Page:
The Technology package adds an upgraded iDrive system (including navigation, voice controls, a higher-resolution 8.8-inch display screen and a touchpad-enhanced controller) along with a color head-up display, a more capable trip computer, BMW Online (provides real-time news and information to the car), BMW Apps (connectivity for select smartphone apps) and BMW Remote Services (allows select mobile devices to lock the car remotely, turns on climate control and includes a stolen vehicle recovery service).

Wireless device charging, enhanced Bluetooth and USB connectivity, and a Wi-Fi hotspot come with the Wireless Charging package. The Lighting package tacks on adaptive LED headlights and automatic high beams. A Cold Weather package adds heated front seats, a heated steering wheel and (on the convertible) neck-warming air vents for the front seats.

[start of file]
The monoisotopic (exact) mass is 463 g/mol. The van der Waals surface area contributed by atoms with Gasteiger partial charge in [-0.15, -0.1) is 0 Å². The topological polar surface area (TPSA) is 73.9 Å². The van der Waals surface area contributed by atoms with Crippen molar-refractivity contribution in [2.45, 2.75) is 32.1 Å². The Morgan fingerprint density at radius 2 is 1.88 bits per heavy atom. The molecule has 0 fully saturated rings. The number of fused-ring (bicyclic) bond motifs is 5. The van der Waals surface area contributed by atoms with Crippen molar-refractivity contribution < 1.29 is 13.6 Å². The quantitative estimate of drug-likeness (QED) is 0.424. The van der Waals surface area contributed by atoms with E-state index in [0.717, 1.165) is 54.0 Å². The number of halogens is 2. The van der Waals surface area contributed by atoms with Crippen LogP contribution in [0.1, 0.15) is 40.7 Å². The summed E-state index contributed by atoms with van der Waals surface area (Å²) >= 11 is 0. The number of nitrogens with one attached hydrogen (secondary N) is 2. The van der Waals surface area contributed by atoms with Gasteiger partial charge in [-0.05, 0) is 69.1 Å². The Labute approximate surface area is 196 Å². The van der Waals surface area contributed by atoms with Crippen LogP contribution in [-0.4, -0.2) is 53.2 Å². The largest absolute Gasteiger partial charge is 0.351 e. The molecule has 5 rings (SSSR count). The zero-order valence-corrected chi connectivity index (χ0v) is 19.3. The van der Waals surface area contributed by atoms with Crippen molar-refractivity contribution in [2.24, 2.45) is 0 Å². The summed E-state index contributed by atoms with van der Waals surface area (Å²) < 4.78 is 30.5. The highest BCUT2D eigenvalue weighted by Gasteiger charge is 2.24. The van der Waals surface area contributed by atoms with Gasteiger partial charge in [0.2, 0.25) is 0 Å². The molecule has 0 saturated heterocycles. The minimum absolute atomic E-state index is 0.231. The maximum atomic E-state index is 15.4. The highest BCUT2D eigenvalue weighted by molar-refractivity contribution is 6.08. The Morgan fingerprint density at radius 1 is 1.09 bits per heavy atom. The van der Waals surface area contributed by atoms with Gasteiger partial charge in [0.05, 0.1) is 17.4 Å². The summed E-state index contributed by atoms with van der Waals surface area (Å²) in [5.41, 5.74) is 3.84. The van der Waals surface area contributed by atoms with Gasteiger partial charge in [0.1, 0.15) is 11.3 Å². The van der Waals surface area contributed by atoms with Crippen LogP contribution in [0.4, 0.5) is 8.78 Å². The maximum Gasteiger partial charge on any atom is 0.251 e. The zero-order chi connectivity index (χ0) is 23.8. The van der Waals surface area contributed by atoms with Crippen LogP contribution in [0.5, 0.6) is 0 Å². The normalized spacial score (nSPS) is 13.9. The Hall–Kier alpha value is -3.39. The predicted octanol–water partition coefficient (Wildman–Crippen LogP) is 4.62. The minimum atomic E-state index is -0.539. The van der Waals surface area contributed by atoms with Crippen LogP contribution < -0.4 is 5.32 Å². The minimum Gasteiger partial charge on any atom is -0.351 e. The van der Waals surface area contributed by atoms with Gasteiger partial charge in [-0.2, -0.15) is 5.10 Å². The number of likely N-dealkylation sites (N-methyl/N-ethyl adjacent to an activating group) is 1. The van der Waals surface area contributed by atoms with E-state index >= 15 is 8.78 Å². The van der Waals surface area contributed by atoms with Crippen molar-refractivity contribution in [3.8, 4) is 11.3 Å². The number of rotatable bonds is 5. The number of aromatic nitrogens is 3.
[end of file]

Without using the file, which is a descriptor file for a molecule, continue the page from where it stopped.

The Driver Assistance package adds a rearview camera and front and rear parking sensors, while the Driver Assistance Plus package adds blind-spot monitoring, lane departure warning, a side- and top-view camera system, speed limit info and a forward collision warning system with automatic braking.

The Luxury package adds special wood or aluminum interior trim, different wheels and a choice of leather upholstery. The M Sport package also offers a range of trim and leather options, further adding an aero body kit and a sport-tuned suspension. The Track Handling package ups the ante with lightweight wheels, adaptive sport-tuned suspension dampers, stronger brakes and variable-ratio steering.

There are some stand-alone options, too. Most notably, the 430i can be outfitted with the Harman Kardon stereo, and all models can be equipped with an automated parking system (parallel and perpendicular), Apple CarPlay smartphone integration, side- and top-view cameras and adaptive cruise control.